When people complain about the ongoing ‘commercialization’ of rap music I usually try not to listen. But even I start to worry when I see rappers giving media-trained responses in interviews instead of speaking their mind. Sure, superstars need publicists to handle the media, but when newcomers are being told how to kiss ass in the music business I don’t see how their music will be any different from whatever dominates the pop charts. But then again ‘success is the word’ ever since 12:41 recorded a track by the same name in 1985. Oh, you don’t know about “Success Is the Word”? It features, among others, a young KRS-One talking about travelling “by a jet to the south of France (…) with the finest clothes, and drive a big car.” But 12:41 also knew that nothing ventured is nothing gained. KRS again: “Work real hard, both day and night (…) you got to pay some dues if you play this game.”

If you want to build a successful career you have to be serious about what you do. Rapper A-Bomb takes his career definitely serious, or else he wouldn’t have kept mailing our website to ask when we finally would review the Bomb and Hype CD. And he’s got a reason to pursue his dream with such a persistence. He hints at it in “Unstoppable”:

“Only reason I’m in this game:
cause I don’t wanna live insane
as I did in the past;
Mind set on gettin’ the cash”

Mentioning something about a drug rehab in your press kit might make A&R’s shy away from dealing with a rapper, no matter how hopeful he might be. But this is not about having a major company-backed ‘Show & Prove’ portrait in XXL or a ‘Microphone Check’ in The Source. A-Bomb and Hype-One are their own damn publicists. But screw publicity and promotion, it’s the raps that count. And there Bomb and Hype talk a little too much about their imminent success. Well, what do up-and-coming rappers talk about? About coming up. But some of their statements make me question claims like “I love rap music, but dog, I can’t stand the bidness / we been in this shit for years, dog, we ain’t beginners.” Is not that they do it, it’s how they do it that makes all that talk about blowing up seem kinda naive and occasionally even contradictory, like when Hype says, “I’ve always loved the music, not the g’s to get,” to go on about how he certainly will sell a million records. Why? It’s not likely going to happen, so why not talk about other things, things that might actually matter to the listener?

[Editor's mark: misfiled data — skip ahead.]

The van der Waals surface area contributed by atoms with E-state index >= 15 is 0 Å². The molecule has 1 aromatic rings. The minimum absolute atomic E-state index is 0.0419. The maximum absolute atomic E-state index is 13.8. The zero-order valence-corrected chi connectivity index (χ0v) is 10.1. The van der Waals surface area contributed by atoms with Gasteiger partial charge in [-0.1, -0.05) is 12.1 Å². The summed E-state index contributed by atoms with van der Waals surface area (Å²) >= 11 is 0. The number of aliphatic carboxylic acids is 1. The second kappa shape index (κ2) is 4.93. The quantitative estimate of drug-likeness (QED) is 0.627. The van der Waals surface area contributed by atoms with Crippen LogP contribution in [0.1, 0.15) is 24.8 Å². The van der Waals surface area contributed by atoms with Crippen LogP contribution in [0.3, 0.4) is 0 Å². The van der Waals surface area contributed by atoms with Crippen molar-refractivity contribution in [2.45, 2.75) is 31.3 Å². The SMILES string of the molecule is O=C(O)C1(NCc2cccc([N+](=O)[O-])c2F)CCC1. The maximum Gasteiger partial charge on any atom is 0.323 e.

On the other hand it’s that conquering spirit that drives rap music, that makes rappers come up with clever lines like “We stay focusin’ on foldin’ the paper like oregami” (Bomb) or “I’m like a candle flame, I’ma always shine on wax” (Hype). Hip-hop is the hustle of the hungry: “We plan to shut down the streets when we talk to these beats / it’s no longer a question of skill but a question of greed,” proclaims Hype in “You Get Bucked”. Just don’t believe him when he tells you he is “one of the hardest MC’s since Ra hit the scene”…

While they both have no problem flowing, A-Bomb usually lays more back on the mic. Despite his lackadaisical demanor he repeatedly manages to catch the listener off guard with witty lines like “Bitch niggas tend to talk about they clicks a lot / I’ll just say I got back like Sir Mix-a-Lot,” “They’d better package / my album with Excedrine tablets” – or the one I enjoyed especially:

“Niggas know I been hot since I first dropped
Shouts to white kids that listened to nerd rock
until they heard Pac, and then decided to cross over
without y’all I’d probably be a lot broker”

Bomb’s also responsible for a nasty little interlude about a bad case of mistaken identity (I’ll spare you the details). His “All My Niggas” seems a bit out of place here, but since Bomb and Hype come from different backgrounds, it’s evident that they occasionally should have different priorities. Ultimately, Bomb and Hype, who have hooked up over the internet and clicked so well that they ended up sharing the same appartment, are proof that hip-hop still manages to bring together all types of different people.

Where “117” lacks in professionality is the beat department. While the tracks are produced by a variety of producers, they all sound like they’ve been transferred from low-bit-encoded files from their www.mp3.com section to CD. It makes it extremely difficult to judge the quality of the tracks. Which is sad because some of them seem to bounce around in that same funky, futuristic parallel universe that Timbaland keeps exploring (Nkredible’s “Unstoppable”, Nashid’s “You Get Bucked”, Z Productions’ “Can I”), while others just sound nice period, without evoking any comparisons (Kayel’s “The Time Is Coming”, DJ JB’s “Kitchen Table”). But again, the inferior sound quality is a disservice to the producers, the rappers and last but not least the listeners.

But with time comes experience and wisdom, so let’s hope Bomb and Hype will be able to transform their determination into more meaningful songs like “Till the Next”, “Kitchen Table” and “U Understand”, whose chorus is not only proof that they’re already on the right track but might also serve them as a guideline to further advance:

“What you know about those sleepless nights
smokin’ good, havin’ fun but not eatin’ right
Jesus Christ, livin’ life this way has gotta end
Determination will display the true heart in a man”

Bomb and Hype :: 117
4Overall Score